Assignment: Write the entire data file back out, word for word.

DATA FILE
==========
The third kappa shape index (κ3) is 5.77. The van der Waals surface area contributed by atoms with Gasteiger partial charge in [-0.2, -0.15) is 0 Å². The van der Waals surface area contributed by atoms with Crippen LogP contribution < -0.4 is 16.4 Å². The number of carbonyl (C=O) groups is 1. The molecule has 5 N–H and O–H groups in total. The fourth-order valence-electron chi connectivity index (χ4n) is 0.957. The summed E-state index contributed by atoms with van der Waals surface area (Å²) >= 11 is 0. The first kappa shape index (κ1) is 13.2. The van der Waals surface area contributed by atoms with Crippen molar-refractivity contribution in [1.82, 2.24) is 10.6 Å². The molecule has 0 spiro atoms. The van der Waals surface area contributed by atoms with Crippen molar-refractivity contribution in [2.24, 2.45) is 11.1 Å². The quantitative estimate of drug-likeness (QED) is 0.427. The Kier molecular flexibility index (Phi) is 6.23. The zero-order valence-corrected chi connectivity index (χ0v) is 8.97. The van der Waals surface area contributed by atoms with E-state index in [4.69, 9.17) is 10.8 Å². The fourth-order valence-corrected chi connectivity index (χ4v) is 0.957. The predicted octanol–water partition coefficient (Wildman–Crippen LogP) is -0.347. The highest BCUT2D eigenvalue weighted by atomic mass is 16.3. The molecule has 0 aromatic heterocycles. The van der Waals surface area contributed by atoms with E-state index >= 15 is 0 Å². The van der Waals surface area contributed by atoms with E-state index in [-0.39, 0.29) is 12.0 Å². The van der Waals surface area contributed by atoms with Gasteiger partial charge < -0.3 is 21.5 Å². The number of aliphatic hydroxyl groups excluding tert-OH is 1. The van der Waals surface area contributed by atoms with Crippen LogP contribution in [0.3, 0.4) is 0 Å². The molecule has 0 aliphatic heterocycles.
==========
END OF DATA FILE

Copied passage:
The third kappa shape index (κ3) is 5.77. The van der Waals surface area contributed by atoms with Gasteiger partial charge in [-0.2, -0.15) is 0 Å². The van der Waals surface area contributed by atoms with Crippen LogP contribution < -0.4 is 16.4 Å². The number of carbonyl (C=O) groups is 1. The molecule has 5 N–H and O–H groups in total. The fourth-order valence-electron chi connectivity index (χ4n) is 0.957. The summed E-state index contributed by atoms with van der Waals surface area (Å²) >= 11 is 0. The first kappa shape index (κ1) is 13.2. The van der Waals surface area contributed by atoms with Crippen molar-refractivity contribution in [1.82, 2.24) is 10.6 Å². The molecule has 0 spiro atoms. The van der Waals surface area contributed by atoms with Crippen molar-refractivity contribution in [2.24, 2.45) is 11.1 Å². The quantitative estimate of drug-likeness (QED) is 0.427. The Kier molecular flexibility index (Phi) is 6.23. The zero-order valence-corrected chi connectivity index (χ0v) is 8.97. The van der Waals surface area contributed by atoms with E-state index in [4.69, 9.17) is 10.8 Å². The fourth-order valence-corrected chi connectivity index (χ4v) is 0.957. The predicted octanol–water partition coefficient (Wildman–Crippen LogP) is -0.347. The highest BCUT2D eigenvalue weighted by atomic mass is 16.3. The molecule has 0 aromatic heterocycles. The van der Waals surface area contributed by atoms with E-state index >= 15 is 0 Å². The van der Waals surface area contributed by atoms with E-state index in [-0.39, 0.29) is 12.0 Å². The van der Waals surface area contributed by atoms with Gasteiger partial charge < -0.3 is 21.5 Å². The number of aliphatic hydroxyl groups excluding tert-OH is 1. The van der Waals surface area contributed by atoms with Crippen LogP contribution in [0.3, 0.4) is 0 Å². The molecule has 0 aliphatic heterocycles.